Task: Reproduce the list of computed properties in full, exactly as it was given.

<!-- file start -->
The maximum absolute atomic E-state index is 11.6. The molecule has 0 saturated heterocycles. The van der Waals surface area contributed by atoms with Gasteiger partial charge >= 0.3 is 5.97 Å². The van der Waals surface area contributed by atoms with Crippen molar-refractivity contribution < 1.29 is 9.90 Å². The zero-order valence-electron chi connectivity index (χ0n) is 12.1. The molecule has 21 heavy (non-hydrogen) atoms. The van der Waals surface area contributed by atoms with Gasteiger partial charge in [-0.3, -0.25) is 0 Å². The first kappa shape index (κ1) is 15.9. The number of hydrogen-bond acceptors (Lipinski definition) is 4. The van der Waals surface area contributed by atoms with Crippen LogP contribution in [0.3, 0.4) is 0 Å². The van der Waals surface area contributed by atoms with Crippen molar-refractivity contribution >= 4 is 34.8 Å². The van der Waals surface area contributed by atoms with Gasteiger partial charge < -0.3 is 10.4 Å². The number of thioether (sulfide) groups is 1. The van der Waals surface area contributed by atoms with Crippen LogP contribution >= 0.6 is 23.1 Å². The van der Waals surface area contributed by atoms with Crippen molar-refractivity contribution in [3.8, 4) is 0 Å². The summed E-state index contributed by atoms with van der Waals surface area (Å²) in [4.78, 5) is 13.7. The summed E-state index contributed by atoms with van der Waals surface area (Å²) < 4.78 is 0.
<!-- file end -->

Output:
The maximum absolute atomic E-state index is 11.6. The molecule has 0 saturated heterocycles. The van der Waals surface area contributed by atoms with Gasteiger partial charge >= 0.3 is 5.97 Å². The van der Waals surface area contributed by atoms with Crippen molar-refractivity contribution < 1.29 is 9.90 Å². The zero-order valence-electron chi connectivity index (χ0n) is 12.1. The molecule has 21 heavy (non-hydrogen) atoms. The van der Waals surface area contributed by atoms with Gasteiger partial charge in [-0.3, -0.25) is 0 Å². The first kappa shape index (κ1) is 15.9. The number of hydrogen-bond acceptors (Lipinski definition) is 4. The van der Waals surface area contributed by atoms with Crippen LogP contribution in [0.3, 0.4) is 0 Å². The van der Waals surface area contributed by atoms with Crippen molar-refractivity contribution >= 4 is 34.8 Å². The van der Waals surface area contributed by atoms with Gasteiger partial charge < -0.3 is 10.4 Å². The number of thioether (sulfide) groups is 1. The van der Waals surface area contributed by atoms with Crippen LogP contribution >= 0.6 is 23.1 Å². The van der Waals surface area contributed by atoms with Crippen molar-refractivity contribution in [3.8, 4) is 0 Å². The summed E-state index contributed by atoms with van der Waals surface area (Å²) in [4.78, 5) is 13.7. The summed E-state index contributed by atoms with van der Waals surface area (Å²) < 4.78 is 0.